Digital technology is transforming the news, media and publishing industries, through the movement of activity to the web accessed both through PC and 3G phone, specialised eReader devices such as the Kindle, and the flexibility that digital printing offers over traditional offset approaches.
This transformation is coming at a time of increased concern over energy availability and greenhouse gas emissions. Will the transformation decrease or increase the energy requirements of the news and media industry? Can the industry embed an understanding of the future energy/climate implications in the strategic decisions it makes?
The SYMPACT project aims to support this understanding by considering a number of questions; what is the environmental impact of both print and online media? How will changes in technology alter this impact over time? How is digital technology changing customer behaviour now, and how might this happen in the future? What new business models do technological advances open up, and how will they affect the environmental impact? How will environmental factors, such as carbon pricing, act as business and behavioural drivers within this system? Beyond energy and climate, what other sustainability implications might this transformation have?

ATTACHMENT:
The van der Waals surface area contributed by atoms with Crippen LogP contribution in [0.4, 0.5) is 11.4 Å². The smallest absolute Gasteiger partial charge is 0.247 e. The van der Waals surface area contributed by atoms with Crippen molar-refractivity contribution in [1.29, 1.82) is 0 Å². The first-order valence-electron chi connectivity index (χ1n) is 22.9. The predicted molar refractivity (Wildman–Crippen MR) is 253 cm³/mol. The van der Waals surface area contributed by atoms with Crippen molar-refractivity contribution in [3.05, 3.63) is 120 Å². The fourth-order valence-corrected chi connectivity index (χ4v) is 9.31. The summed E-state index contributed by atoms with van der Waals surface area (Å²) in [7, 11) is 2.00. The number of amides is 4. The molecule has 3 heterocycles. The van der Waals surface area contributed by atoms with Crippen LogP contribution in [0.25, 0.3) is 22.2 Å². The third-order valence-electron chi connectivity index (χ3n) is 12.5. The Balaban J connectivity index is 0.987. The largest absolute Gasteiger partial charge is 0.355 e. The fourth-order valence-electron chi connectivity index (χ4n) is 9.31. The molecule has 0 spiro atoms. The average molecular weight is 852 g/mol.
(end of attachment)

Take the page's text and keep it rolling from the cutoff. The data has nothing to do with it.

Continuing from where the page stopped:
To tackle these questions, the project will develop a number of models of the current and potential future impact of digital transformations within the news, media and publishing industry. These will be developed using a combination of techniques from systems modelling, environmental life cycle analysis, scenario development and qualitative representation of uncertainty.
The models will be embodied in a flexible tool which will allow business strategists, sustainability professionals and other stakeholders to critique assumptions within them and explore alternatives. This will be done in such a way to allow future application to other industries.
Sympact is a joint research project between University of Bristol, University of Surrey and Guardian News and Media Ltd. It is led by Dr Chris Preist of University of Bristol Computer Science Department and Dr Mike Yearworth of University of Bristol Systems Centre. It is funded through the Transforming Energy Demand through Digital Innovation portfolio of the Research Councils’ Energy and Digital Economy programmes.